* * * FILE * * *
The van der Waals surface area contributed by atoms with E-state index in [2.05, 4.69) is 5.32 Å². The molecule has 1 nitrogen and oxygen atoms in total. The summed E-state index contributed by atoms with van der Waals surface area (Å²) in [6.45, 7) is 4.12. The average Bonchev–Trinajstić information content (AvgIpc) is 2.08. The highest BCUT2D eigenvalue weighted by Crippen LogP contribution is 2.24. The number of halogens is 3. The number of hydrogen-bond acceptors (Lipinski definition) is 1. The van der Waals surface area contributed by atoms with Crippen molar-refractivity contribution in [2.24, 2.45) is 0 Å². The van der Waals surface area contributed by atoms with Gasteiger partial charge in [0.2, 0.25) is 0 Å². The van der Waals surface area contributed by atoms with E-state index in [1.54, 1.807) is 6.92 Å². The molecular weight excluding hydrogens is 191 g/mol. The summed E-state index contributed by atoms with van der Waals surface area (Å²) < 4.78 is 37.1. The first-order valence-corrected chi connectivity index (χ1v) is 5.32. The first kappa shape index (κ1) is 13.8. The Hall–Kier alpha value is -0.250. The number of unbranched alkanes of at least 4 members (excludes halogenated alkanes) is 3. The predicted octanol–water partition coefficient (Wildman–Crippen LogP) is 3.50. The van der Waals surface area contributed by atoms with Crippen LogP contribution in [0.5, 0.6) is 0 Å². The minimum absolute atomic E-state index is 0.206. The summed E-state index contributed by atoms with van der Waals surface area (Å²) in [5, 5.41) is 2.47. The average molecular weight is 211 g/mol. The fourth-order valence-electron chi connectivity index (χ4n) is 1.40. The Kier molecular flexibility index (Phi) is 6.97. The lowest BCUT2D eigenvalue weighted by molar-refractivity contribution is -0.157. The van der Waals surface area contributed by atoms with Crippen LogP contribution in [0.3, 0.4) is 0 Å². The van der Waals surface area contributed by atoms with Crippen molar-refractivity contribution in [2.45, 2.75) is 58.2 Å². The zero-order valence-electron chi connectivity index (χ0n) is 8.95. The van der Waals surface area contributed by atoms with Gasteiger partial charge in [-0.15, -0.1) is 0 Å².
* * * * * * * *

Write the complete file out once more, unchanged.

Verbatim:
The van der Waals surface area contributed by atoms with E-state index in [2.05, 4.69) is 5.32 Å². The molecule has 1 nitrogen and oxygen atoms in total. The summed E-state index contributed by atoms with van der Waals surface area (Å²) in [6.45, 7) is 4.12. The average Bonchev–Trinajstić information content (AvgIpc) is 2.08. The highest BCUT2D eigenvalue weighted by Crippen LogP contribution is 2.24. The number of halogens is 3. The number of hydrogen-bond acceptors (Lipinski definition) is 1. The van der Waals surface area contributed by atoms with Crippen molar-refractivity contribution in [2.24, 2.45) is 0 Å². The van der Waals surface area contributed by atoms with Gasteiger partial charge in [0.2, 0.25) is 0 Å². The van der Waals surface area contributed by atoms with E-state index in [1.54, 1.807) is 6.92 Å². The molecular weight excluding hydrogens is 191 g/mol. The summed E-state index contributed by atoms with van der Waals surface area (Å²) < 4.78 is 37.1. The first-order valence-corrected chi connectivity index (χ1v) is 5.32. The first kappa shape index (κ1) is 13.8. The Hall–Kier alpha value is -0.250. The number of unbranched alkanes of at least 4 members (excludes halogenated alkanes) is 3. The predicted octanol–water partition coefficient (Wildman–Crippen LogP) is 3.50. The van der Waals surface area contributed by atoms with Crippen LogP contribution in [0.5, 0.6) is 0 Å². The minimum absolute atomic E-state index is 0.206. The summed E-state index contributed by atoms with van der Waals surface area (Å²) in [5, 5.41) is 2.47. The average molecular weight is 211 g/mol. The fourth-order valence-electron chi connectivity index (χ4n) is 1.40. The Kier molecular flexibility index (Phi) is 6.97. The lowest BCUT2D eigenvalue weighted by molar-refractivity contribution is -0.157. The van der Waals surface area contributed by atoms with Crippen LogP contribution in [0.3, 0.4) is 0 Å². The van der Waals surface area contributed by atoms with Crippen molar-refractivity contribution in [2.45, 2.75) is 58.2 Å². The zero-order valence-electron chi connectivity index (χ0n) is 8.95. The van der Waals surface area contributed by atoms with Gasteiger partial charge in [-0.15, -0.1) is 0 Å².